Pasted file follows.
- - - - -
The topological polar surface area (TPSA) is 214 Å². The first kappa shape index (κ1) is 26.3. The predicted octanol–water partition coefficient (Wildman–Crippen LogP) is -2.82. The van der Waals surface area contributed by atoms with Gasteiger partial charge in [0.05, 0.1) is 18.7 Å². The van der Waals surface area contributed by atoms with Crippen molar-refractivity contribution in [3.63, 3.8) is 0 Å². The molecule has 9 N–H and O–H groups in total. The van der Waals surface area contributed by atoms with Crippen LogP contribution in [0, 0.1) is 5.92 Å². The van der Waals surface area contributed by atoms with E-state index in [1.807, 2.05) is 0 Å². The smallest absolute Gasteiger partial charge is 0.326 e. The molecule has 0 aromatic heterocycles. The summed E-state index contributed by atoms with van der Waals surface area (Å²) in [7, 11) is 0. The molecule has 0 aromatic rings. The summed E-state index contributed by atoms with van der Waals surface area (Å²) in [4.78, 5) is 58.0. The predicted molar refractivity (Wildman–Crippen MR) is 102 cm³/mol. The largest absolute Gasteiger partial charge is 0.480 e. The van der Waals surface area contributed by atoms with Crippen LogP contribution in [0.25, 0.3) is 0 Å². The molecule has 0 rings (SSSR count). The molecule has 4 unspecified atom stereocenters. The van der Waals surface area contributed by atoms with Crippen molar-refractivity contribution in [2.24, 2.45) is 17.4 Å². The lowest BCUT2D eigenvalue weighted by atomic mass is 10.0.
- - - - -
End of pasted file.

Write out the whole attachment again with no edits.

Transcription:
The topological polar surface area (TPSA) is 214 Å². The first kappa shape index (κ1) is 26.3. The predicted octanol–water partition coefficient (Wildman–Crippen LogP) is -2.82. The van der Waals surface area contributed by atoms with Gasteiger partial charge in [0.05, 0.1) is 18.7 Å². The van der Waals surface area contributed by atoms with Crippen molar-refractivity contribution in [3.63, 3.8) is 0 Å². The molecule has 9 N–H and O–H groups in total. The van der Waals surface area contributed by atoms with Crippen LogP contribution in [0, 0.1) is 5.92 Å². The van der Waals surface area contributed by atoms with E-state index in [1.807, 2.05) is 0 Å². The smallest absolute Gasteiger partial charge is 0.326 e. The molecule has 0 aromatic heterocycles. The summed E-state index contributed by atoms with van der Waals surface area (Å²) in [7, 11) is 0. The molecule has 0 aromatic rings. The summed E-state index contributed by atoms with van der Waals surface area (Å²) in [4.78, 5) is 58.0. The predicted molar refractivity (Wildman–Crippen MR) is 102 cm³/mol. The largest absolute Gasteiger partial charge is 0.480 e. The van der Waals surface area contributed by atoms with Crippen LogP contribution in [0.25, 0.3) is 0 Å². The molecule has 0 rings (SSSR count). The molecule has 4 unspecified atom stereocenters. The van der Waals surface area contributed by atoms with Crippen molar-refractivity contribution in [2.24, 2.45) is 17.4 Å². The lowest BCUT2D eigenvalue weighted by atomic mass is 10.0.